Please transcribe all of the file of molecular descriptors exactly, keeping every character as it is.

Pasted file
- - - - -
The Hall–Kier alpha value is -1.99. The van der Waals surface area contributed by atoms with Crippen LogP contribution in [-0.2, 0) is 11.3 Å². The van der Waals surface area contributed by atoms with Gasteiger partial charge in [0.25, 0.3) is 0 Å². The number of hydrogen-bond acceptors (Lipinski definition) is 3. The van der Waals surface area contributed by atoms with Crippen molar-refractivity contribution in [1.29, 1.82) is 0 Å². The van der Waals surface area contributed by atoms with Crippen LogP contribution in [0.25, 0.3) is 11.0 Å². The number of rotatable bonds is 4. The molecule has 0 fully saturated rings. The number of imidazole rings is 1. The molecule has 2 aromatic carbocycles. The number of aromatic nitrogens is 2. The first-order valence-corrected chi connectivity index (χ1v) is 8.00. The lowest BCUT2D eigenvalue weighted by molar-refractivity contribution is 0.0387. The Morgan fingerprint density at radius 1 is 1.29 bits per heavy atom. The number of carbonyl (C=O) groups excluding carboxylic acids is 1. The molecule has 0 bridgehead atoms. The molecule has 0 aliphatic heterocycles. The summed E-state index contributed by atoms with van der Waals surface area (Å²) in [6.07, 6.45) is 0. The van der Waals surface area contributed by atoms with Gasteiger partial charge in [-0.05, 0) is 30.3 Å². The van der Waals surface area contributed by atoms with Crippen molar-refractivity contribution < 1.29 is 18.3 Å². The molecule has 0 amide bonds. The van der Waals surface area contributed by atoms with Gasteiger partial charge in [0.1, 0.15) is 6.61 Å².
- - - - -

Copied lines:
The Hall–Kier alpha value is -1.99. The van der Waals surface area contributed by atoms with Crippen LogP contribution in [-0.2, 0) is 11.3 Å². The van der Waals surface area contributed by atoms with Gasteiger partial charge in [0.25, 0.3) is 0 Å². The number of hydrogen-bond acceptors (Lipinski definition) is 3. The van der Waals surface area contributed by atoms with Crippen molar-refractivity contribution in [1.29, 1.82) is 0 Å². The van der Waals surface area contributed by atoms with Crippen LogP contribution in [0.25, 0.3) is 11.0 Å². The number of rotatable bonds is 4. The molecule has 0 fully saturated rings. The number of imidazole rings is 1. The molecule has 2 aromatic carbocycles. The number of aromatic nitrogens is 2. The first-order valence-corrected chi connectivity index (χ1v) is 8.00. The lowest BCUT2D eigenvalue weighted by molar-refractivity contribution is 0.0387. The Morgan fingerprint density at radius 1 is 1.29 bits per heavy atom. The number of carbonyl (C=O) groups excluding carboxylic acids is 1. The molecule has 0 bridgehead atoms. The molecule has 0 aliphatic heterocycles. The summed E-state index contributed by atoms with van der Waals surface area (Å²) in [6.07, 6.45) is 0. The van der Waals surface area contributed by atoms with Gasteiger partial charge in [-0.05, 0) is 30.3 Å². The van der Waals surface area contributed by atoms with Crippen molar-refractivity contribution < 1.29 is 18.3 Å². The molecule has 0 amide bonds. The van der Waals surface area contributed by atoms with Gasteiger partial charge in [0.1, 0.15) is 6.61 Å².